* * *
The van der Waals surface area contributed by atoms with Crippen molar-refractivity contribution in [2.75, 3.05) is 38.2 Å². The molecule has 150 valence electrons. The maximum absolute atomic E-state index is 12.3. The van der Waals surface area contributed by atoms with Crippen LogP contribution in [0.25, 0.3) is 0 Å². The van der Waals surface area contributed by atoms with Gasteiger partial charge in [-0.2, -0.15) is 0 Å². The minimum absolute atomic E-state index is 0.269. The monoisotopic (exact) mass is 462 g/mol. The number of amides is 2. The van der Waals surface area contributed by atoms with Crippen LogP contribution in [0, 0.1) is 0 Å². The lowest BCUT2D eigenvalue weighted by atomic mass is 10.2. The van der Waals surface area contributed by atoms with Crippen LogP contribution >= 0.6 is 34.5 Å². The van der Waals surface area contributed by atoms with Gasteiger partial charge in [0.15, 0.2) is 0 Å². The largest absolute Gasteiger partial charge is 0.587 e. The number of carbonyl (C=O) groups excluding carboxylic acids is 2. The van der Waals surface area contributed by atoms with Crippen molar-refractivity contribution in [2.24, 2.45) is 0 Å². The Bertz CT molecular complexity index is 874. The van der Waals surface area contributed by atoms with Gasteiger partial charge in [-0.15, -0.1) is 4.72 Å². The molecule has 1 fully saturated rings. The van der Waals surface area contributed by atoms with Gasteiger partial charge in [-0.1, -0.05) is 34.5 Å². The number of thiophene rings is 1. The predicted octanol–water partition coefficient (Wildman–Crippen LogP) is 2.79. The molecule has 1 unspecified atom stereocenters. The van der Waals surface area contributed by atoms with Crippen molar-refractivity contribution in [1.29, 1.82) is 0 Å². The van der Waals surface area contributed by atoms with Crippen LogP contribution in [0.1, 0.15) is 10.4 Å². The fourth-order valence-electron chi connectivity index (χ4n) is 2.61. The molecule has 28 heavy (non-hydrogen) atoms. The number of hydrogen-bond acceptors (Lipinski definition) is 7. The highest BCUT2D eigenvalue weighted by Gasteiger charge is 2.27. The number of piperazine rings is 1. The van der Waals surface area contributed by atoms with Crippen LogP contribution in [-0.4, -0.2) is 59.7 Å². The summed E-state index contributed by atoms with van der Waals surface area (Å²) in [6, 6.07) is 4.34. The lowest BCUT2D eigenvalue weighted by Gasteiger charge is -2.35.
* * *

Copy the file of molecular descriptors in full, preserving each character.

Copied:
The van der Waals surface area contributed by atoms with Crippen molar-refractivity contribution in [2.75, 3.05) is 38.2 Å². The molecule has 150 valence electrons. The maximum absolute atomic E-state index is 12.3. The van der Waals surface area contributed by atoms with Crippen LogP contribution in [0.25, 0.3) is 0 Å². The van der Waals surface area contributed by atoms with Gasteiger partial charge in [-0.2, -0.15) is 0 Å². The minimum absolute atomic E-state index is 0.269. The monoisotopic (exact) mass is 462 g/mol. The number of amides is 2. The van der Waals surface area contributed by atoms with Crippen LogP contribution in [0, 0.1) is 0 Å². The lowest BCUT2D eigenvalue weighted by atomic mass is 10.2. The van der Waals surface area contributed by atoms with Crippen LogP contribution >= 0.6 is 34.5 Å². The van der Waals surface area contributed by atoms with Gasteiger partial charge in [0.15, 0.2) is 0 Å². The largest absolute Gasteiger partial charge is 0.587 e. The number of carbonyl (C=O) groups excluding carboxylic acids is 2. The van der Waals surface area contributed by atoms with Crippen molar-refractivity contribution in [2.24, 2.45) is 0 Å². The Bertz CT molecular complexity index is 874. The van der Waals surface area contributed by atoms with Gasteiger partial charge in [-0.15, -0.1) is 4.72 Å². The molecule has 1 fully saturated rings. The van der Waals surface area contributed by atoms with Gasteiger partial charge in [-0.1, -0.05) is 34.5 Å². The number of thiophene rings is 1. The predicted octanol–water partition coefficient (Wildman–Crippen LogP) is 2.79. The molecule has 1 unspecified atom stereocenters. The van der Waals surface area contributed by atoms with Crippen molar-refractivity contribution in [1.29, 1.82) is 0 Å². The van der Waals surface area contributed by atoms with Crippen LogP contribution in [0.1, 0.15) is 10.4 Å². The fourth-order valence-electron chi connectivity index (χ4n) is 2.61. The molecule has 28 heavy (non-hydrogen) atoms. The number of hydrogen-bond acceptors (Lipinski definition) is 7. The highest BCUT2D eigenvalue weighted by Gasteiger charge is 2.27. The number of piperazine rings is 1. The van der Waals surface area contributed by atoms with Crippen LogP contribution in [-0.4, -0.2) is 59.7 Å². The summed E-state index contributed by atoms with van der Waals surface area (Å²) in [6, 6.07) is 4.34. The lowest BCUT2D eigenvalue weighted by Gasteiger charge is -2.35.